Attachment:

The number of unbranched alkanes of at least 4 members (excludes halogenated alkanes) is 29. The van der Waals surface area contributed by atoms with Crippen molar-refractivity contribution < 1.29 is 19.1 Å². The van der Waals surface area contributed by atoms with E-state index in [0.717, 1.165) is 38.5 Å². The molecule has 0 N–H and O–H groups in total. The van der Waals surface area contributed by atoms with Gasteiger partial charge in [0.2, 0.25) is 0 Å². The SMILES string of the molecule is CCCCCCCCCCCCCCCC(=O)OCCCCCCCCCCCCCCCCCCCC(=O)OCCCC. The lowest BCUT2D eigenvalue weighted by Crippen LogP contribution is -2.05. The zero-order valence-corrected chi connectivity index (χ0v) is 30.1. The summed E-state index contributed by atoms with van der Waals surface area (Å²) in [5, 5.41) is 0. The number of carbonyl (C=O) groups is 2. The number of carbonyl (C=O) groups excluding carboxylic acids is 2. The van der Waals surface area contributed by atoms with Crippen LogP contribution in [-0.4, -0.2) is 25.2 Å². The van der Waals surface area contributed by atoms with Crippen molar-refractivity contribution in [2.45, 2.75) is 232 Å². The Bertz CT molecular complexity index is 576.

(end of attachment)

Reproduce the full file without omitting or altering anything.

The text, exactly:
The number of unbranched alkanes of at least 4 members (excludes halogenated alkanes) is 29. The van der Waals surface area contributed by atoms with Crippen molar-refractivity contribution < 1.29 is 19.1 Å². The van der Waals surface area contributed by atoms with E-state index in [0.717, 1.165) is 38.5 Å². The molecule has 0 N–H and O–H groups in total. The van der Waals surface area contributed by atoms with Gasteiger partial charge in [0.2, 0.25) is 0 Å². The SMILES string of the molecule is CCCCCCCCCCCCCCCC(=O)OCCCCCCCCCCCCCCCCCCCC(=O)OCCCC. The lowest BCUT2D eigenvalue weighted by Crippen LogP contribution is -2.05. The zero-order valence-corrected chi connectivity index (χ0v) is 30.1. The summed E-state index contributed by atoms with van der Waals surface area (Å²) in [5, 5.41) is 0. The number of carbonyl (C=O) groups is 2. The number of carbonyl (C=O) groups excluding carboxylic acids is 2. The van der Waals surface area contributed by atoms with Crippen LogP contribution in [-0.4, -0.2) is 25.2 Å². The van der Waals surface area contributed by atoms with Crippen molar-refractivity contribution in [2.45, 2.75) is 232 Å². The Bertz CT molecular complexity index is 576.